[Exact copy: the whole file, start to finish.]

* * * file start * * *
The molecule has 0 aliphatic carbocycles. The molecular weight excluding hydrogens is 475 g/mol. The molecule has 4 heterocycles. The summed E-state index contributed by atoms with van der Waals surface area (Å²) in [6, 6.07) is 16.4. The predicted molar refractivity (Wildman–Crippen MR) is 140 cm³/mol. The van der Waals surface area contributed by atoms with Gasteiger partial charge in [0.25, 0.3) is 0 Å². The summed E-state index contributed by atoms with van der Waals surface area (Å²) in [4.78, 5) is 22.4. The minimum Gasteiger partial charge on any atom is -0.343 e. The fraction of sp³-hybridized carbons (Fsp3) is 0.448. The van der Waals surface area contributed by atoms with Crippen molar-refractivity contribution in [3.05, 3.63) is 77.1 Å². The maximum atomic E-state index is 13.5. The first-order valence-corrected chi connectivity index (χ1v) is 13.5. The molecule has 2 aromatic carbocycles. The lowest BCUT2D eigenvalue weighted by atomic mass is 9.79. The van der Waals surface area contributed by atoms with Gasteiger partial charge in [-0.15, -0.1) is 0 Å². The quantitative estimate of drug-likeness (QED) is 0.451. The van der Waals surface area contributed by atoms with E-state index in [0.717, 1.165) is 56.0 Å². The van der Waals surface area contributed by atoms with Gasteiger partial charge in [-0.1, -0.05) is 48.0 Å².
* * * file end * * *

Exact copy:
The molecule has 0 aliphatic carbocycles. The molecular weight excluding hydrogens is 475 g/mol. The molecule has 4 heterocycles. The summed E-state index contributed by atoms with van der Waals surface area (Å²) in [6, 6.07) is 16.4. The predicted molar refractivity (Wildman–Crippen MR) is 140 cm³/mol. The van der Waals surface area contributed by atoms with Gasteiger partial charge in [0.25, 0.3) is 0 Å². The summed E-state index contributed by atoms with van der Waals surface area (Å²) in [4.78, 5) is 22.4. The minimum Gasteiger partial charge on any atom is -0.343 e. The fraction of sp³-hybridized carbons (Fsp3) is 0.448. The van der Waals surface area contributed by atoms with Crippen molar-refractivity contribution in [3.05, 3.63) is 77.1 Å². The maximum atomic E-state index is 13.5. The first-order valence-corrected chi connectivity index (χ1v) is 13.5. The molecule has 2 aromatic carbocycles. The lowest BCUT2D eigenvalue weighted by atomic mass is 9.79. The van der Waals surface area contributed by atoms with Gasteiger partial charge in [-0.15, -0.1) is 0 Å². The quantitative estimate of drug-likeness (QED) is 0.451. The van der Waals surface area contributed by atoms with E-state index in [0.717, 1.165) is 56.0 Å². The van der Waals surface area contributed by atoms with Gasteiger partial charge in [-0.1, -0.05) is 48.0 Å².